Do those demands still apply today?
They will never change. The desire by certain groups to be free of the Republic of Indonesia has crystallized.
So the pardon and the amnesty will not guarantee that their attitudes will soften?
I must say that there is no such guarantee, because they feel that Indonesia does not legally have the right to try and judge them. If they accept the pardon, in their view, that means recognizing Indonesian laws and admitting to Indonesian citizenship. But they don't feel they are Indonesian nationals. Giving them pardon is good, but it will not solve the problem. It will only improve Indonesia's report card to the international community, no more than that.
Besides the pardon, the president asked the separatist guerrillas to come down from the mountains. What can be done to persuade them to come to carry out a dialogue?
If we really want to do it, it would be easy. Develop Papua completely, not half-heartedly. They need schools, health services, materials for housing, good jobs and they must be recognized as ordinary people. Carry out a humanitarian approach. I understand and empathize with them. I have contacted many of them in the mountains. But essentially, all they want is to be free.
Peace was achieved in Aceh. What is the basic difference between the conflicts in Papua and in Aceh?
In Papua, there are 252 autonomous tribes. This means one tribe does not want to be bested by the other. If we speak about dialogue, it must include all those 252 tribes and more than 40 church denominations. Those are just the Christian groups, not the Catholics yet. They are also autonomous. Then, of course, there are the special interest groups. So if we want a dialogue, who should we dialogue with? These are the conditions that differ with those of Aceh. When the late Hasan Tiro (founder of the Free Aceh Movement GAM) said yes, everyone said yes. I have been in both regions. That's the basic difference between Papua and Aceh, which very few people understand. Moreover, some tend to see Papua from the perspective of Jakarta.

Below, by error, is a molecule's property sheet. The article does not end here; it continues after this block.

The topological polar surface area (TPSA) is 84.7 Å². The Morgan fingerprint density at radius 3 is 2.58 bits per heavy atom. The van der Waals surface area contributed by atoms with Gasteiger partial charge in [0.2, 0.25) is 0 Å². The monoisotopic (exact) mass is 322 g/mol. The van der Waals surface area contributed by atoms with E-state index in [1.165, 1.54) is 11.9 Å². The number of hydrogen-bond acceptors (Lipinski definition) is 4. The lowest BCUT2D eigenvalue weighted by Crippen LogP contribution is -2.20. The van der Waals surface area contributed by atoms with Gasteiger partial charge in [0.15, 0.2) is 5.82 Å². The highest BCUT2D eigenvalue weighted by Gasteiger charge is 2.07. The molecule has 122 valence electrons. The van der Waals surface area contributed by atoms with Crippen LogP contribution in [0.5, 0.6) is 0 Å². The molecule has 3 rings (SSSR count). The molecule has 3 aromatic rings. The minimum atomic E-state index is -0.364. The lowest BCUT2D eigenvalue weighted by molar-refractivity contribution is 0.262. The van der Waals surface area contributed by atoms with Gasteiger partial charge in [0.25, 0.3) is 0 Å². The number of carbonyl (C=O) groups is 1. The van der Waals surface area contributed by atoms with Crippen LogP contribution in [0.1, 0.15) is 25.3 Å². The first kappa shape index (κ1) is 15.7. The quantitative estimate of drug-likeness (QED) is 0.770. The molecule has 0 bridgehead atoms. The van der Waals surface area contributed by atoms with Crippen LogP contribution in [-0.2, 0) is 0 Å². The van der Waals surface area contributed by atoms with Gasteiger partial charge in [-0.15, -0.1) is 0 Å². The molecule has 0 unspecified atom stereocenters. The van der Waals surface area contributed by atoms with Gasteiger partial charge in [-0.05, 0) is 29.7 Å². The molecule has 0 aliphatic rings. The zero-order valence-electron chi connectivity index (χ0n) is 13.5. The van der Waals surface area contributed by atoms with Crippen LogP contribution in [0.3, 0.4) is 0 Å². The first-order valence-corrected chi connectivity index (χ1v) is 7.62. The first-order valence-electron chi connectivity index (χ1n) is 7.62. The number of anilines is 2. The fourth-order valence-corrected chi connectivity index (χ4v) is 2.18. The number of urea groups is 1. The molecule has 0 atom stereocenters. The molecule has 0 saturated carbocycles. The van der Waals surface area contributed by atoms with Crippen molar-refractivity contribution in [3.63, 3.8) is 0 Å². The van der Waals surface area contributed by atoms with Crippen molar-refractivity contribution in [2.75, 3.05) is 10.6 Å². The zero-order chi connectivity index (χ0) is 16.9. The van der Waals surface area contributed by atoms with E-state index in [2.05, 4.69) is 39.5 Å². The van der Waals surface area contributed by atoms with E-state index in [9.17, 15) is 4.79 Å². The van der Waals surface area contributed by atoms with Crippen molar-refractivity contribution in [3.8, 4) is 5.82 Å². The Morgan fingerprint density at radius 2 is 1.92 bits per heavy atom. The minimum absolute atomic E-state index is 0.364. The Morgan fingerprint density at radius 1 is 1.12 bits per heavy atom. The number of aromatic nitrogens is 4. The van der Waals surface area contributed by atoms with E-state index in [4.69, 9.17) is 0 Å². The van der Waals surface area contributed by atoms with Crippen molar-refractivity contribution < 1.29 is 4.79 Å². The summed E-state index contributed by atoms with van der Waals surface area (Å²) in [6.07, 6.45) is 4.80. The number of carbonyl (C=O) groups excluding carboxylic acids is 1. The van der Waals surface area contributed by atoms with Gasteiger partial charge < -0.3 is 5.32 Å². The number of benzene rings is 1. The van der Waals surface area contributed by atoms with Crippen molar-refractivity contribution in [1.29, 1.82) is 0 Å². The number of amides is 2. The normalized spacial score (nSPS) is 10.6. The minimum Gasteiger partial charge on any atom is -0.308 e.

One of the government's targets is to persuade Goliat Tabuni, leader of the West Papua Freedom Army, to come down from the mountains. If he agrees, can the Papua problem be resolved?
No. Tabuni is a military man. Do you think Matias Wenda (Chief Commander of the West Papua Revolutionary Army) will agree, will the OPM based in the UK agree? They claim to be fighting from out of the country. But even they are not united. Does Goliat Tabuni command all of them. No, he does not. (*)